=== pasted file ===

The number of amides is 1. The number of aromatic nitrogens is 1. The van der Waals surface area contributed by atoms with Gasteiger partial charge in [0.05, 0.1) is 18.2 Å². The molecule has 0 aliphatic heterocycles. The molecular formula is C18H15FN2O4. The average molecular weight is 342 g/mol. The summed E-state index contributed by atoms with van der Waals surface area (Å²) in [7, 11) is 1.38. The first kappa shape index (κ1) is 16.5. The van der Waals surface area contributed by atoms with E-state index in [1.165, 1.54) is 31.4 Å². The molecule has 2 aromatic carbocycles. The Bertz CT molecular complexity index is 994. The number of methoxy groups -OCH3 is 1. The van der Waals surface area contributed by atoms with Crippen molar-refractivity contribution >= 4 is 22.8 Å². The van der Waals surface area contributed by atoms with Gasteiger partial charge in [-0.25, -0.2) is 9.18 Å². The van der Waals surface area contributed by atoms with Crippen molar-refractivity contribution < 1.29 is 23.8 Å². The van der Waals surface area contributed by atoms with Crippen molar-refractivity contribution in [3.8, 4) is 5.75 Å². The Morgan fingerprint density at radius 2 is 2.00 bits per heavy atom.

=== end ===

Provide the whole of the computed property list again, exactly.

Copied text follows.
The number of amides is 1. The number of aromatic nitrogens is 1. The van der Waals surface area contributed by atoms with Gasteiger partial charge in [0.05, 0.1) is 18.2 Å². The molecule has 0 aliphatic heterocycles. The molecular formula is C18H15FN2O4. The average molecular weight is 342 g/mol. The summed E-state index contributed by atoms with van der Waals surface area (Å²) in [7, 11) is 1.38. The first kappa shape index (κ1) is 16.5. The van der Waals surface area contributed by atoms with E-state index in [1.165, 1.54) is 31.4 Å². The molecule has 2 aromatic carbocycles. The Bertz CT molecular complexity index is 994. The number of methoxy groups -OCH3 is 1. The van der Waals surface area contributed by atoms with Crippen molar-refractivity contribution >= 4 is 22.8 Å². The van der Waals surface area contributed by atoms with Gasteiger partial charge in [-0.25, -0.2) is 9.18 Å². The van der Waals surface area contributed by atoms with Crippen molar-refractivity contribution < 1.29 is 23.8 Å². The van der Waals surface area contributed by atoms with Crippen molar-refractivity contribution in [3.8, 4) is 5.75 Å². The Morgan fingerprint density at radius 2 is 2.00 bits per heavy atom.